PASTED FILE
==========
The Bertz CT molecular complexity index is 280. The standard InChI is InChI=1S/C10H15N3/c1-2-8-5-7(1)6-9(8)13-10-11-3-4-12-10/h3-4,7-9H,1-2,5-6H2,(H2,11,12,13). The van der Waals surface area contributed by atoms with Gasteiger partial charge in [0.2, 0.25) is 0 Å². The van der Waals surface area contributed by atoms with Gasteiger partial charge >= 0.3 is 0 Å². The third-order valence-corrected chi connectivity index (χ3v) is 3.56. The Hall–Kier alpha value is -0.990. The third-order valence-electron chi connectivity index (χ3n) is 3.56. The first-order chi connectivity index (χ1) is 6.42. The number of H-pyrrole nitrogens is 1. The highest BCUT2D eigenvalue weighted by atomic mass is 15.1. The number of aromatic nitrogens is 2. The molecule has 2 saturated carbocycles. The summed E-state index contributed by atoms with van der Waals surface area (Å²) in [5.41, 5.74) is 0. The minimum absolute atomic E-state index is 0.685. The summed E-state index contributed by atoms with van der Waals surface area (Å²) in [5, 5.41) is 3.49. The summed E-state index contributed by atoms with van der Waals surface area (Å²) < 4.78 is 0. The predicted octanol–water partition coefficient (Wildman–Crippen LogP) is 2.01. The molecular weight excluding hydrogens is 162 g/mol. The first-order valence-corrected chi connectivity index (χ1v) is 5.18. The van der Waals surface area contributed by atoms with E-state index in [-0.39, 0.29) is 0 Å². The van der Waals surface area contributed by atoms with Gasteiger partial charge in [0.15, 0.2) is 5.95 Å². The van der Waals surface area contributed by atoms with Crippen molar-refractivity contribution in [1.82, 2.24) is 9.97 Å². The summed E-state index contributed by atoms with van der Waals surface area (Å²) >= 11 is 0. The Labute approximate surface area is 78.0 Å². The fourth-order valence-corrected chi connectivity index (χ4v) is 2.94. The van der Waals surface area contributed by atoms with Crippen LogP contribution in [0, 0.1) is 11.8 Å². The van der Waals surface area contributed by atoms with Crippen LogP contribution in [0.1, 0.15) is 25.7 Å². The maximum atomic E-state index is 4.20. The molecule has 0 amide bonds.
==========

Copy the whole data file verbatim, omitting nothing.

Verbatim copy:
The Bertz CT molecular complexity index is 280. The standard InChI is InChI=1S/C10H15N3/c1-2-8-5-7(1)6-9(8)13-10-11-3-4-12-10/h3-4,7-9H,1-2,5-6H2,(H2,11,12,13). The van der Waals surface area contributed by atoms with Gasteiger partial charge in [0.2, 0.25) is 0 Å². The van der Waals surface area contributed by atoms with Gasteiger partial charge >= 0.3 is 0 Å². The third-order valence-corrected chi connectivity index (χ3v) is 3.56. The Hall–Kier alpha value is -0.990. The third-order valence-electron chi connectivity index (χ3n) is 3.56. The first-order chi connectivity index (χ1) is 6.42. The number of H-pyrrole nitrogens is 1. The highest BCUT2D eigenvalue weighted by atomic mass is 15.1. The number of aromatic nitrogens is 2. The molecule has 2 saturated carbocycles. The summed E-state index contributed by atoms with van der Waals surface area (Å²) in [5.41, 5.74) is 0. The minimum absolute atomic E-state index is 0.685. The summed E-state index contributed by atoms with van der Waals surface area (Å²) in [5, 5.41) is 3.49. The summed E-state index contributed by atoms with van der Waals surface area (Å²) < 4.78 is 0. The predicted octanol–water partition coefficient (Wildman–Crippen LogP) is 2.01. The molecular weight excluding hydrogens is 162 g/mol. The first-order valence-corrected chi connectivity index (χ1v) is 5.18. The van der Waals surface area contributed by atoms with E-state index in [-0.39, 0.29) is 0 Å². The van der Waals surface area contributed by atoms with Gasteiger partial charge in [0.15, 0.2) is 5.95 Å². The van der Waals surface area contributed by atoms with Crippen molar-refractivity contribution in [1.82, 2.24) is 9.97 Å². The summed E-state index contributed by atoms with van der Waals surface area (Å²) >= 11 is 0. The Labute approximate surface area is 78.0 Å². The fourth-order valence-corrected chi connectivity index (χ4v) is 2.94. The van der Waals surface area contributed by atoms with Crippen LogP contribution in [0, 0.1) is 11.8 Å². The van der Waals surface area contributed by atoms with Crippen LogP contribution in [0.1, 0.15) is 25.7 Å². The maximum atomic E-state index is 4.20. The molecule has 0 amide bonds.